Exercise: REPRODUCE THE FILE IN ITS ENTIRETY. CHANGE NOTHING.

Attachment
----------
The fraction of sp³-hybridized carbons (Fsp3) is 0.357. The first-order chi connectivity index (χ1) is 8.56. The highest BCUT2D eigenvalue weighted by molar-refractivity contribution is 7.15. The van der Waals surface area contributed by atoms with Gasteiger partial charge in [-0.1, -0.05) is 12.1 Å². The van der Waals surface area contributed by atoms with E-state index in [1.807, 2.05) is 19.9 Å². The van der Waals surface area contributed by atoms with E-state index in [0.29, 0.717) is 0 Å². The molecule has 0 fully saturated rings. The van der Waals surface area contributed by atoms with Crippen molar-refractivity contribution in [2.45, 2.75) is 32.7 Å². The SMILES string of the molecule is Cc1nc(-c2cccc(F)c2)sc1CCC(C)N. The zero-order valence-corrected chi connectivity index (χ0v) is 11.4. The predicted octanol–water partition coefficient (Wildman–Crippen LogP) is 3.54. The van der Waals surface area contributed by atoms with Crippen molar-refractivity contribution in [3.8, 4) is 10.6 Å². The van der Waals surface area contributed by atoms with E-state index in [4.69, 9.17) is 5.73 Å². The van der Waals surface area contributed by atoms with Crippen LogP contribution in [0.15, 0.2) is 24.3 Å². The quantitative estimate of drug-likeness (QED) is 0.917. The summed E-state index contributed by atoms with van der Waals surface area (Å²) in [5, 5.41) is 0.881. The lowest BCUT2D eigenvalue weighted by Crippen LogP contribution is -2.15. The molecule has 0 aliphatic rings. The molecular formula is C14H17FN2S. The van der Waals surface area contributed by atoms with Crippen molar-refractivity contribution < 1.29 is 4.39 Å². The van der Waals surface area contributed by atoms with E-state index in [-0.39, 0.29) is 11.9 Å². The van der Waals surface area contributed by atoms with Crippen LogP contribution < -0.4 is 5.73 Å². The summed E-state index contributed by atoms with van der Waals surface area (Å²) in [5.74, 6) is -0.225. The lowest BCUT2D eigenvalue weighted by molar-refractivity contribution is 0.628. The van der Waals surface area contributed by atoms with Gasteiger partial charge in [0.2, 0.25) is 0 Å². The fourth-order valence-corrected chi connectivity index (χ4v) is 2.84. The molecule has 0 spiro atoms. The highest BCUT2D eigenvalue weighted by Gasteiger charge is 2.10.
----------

The fraction of sp³-hybridized carbons (Fsp3) is 0.357. The first-order chi connectivity index (χ1) is 8.56. The highest BCUT2D eigenvalue weighted by molar-refractivity contribution is 7.15. The van der Waals surface area contributed by atoms with Gasteiger partial charge in [-0.1, -0.05) is 12.1 Å². The van der Waals surface area contributed by atoms with E-state index in [1.807, 2.05) is 19.9 Å². The van der Waals surface area contributed by atoms with E-state index in [0.29, 0.717) is 0 Å². The molecule has 0 fully saturated rings. The van der Waals surface area contributed by atoms with Crippen molar-refractivity contribution in [2.45, 2.75) is 32.7 Å². The SMILES string of the molecule is Cc1nc(-c2cccc(F)c2)sc1CCC(C)N. The zero-order valence-corrected chi connectivity index (χ0v) is 11.4. The predicted octanol–water partition coefficient (Wildman–Crippen LogP) is 3.54. The van der Waals surface area contributed by atoms with Crippen molar-refractivity contribution in [3.8, 4) is 10.6 Å². The van der Waals surface area contributed by atoms with E-state index in [4.69, 9.17) is 5.73 Å². The van der Waals surface area contributed by atoms with Crippen LogP contribution in [0.15, 0.2) is 24.3 Å². The quantitative estimate of drug-likeness (QED) is 0.917. The summed E-state index contributed by atoms with van der Waals surface area (Å²) in [5, 5.41) is 0.881. The lowest BCUT2D eigenvalue weighted by Crippen LogP contribution is -2.15. The molecule has 0 aliphatic rings. The molecular formula is C14H17FN2S. The van der Waals surface area contributed by atoms with Crippen molar-refractivity contribution < 1.29 is 4.39 Å². The van der Waals surface area contributed by atoms with E-state index in [-0.39, 0.29) is 11.9 Å². The van der Waals surface area contributed by atoms with Crippen LogP contribution < -0.4 is 5.73 Å². The summed E-state index contributed by atoms with van der Waals surface area (Å²) in [5.74, 6) is -0.225. The lowest BCUT2D eigenvalue weighted by molar-refractivity contribution is 0.628. The van der Waals surface area contributed by atoms with Gasteiger partial charge in [0.2, 0.25) is 0 Å². The fourth-order valence-corrected chi connectivity index (χ4v) is 2.84. The molecule has 0 spiro atoms. The highest BCUT2D eigenvalue weighted by Gasteiger charge is 2.10.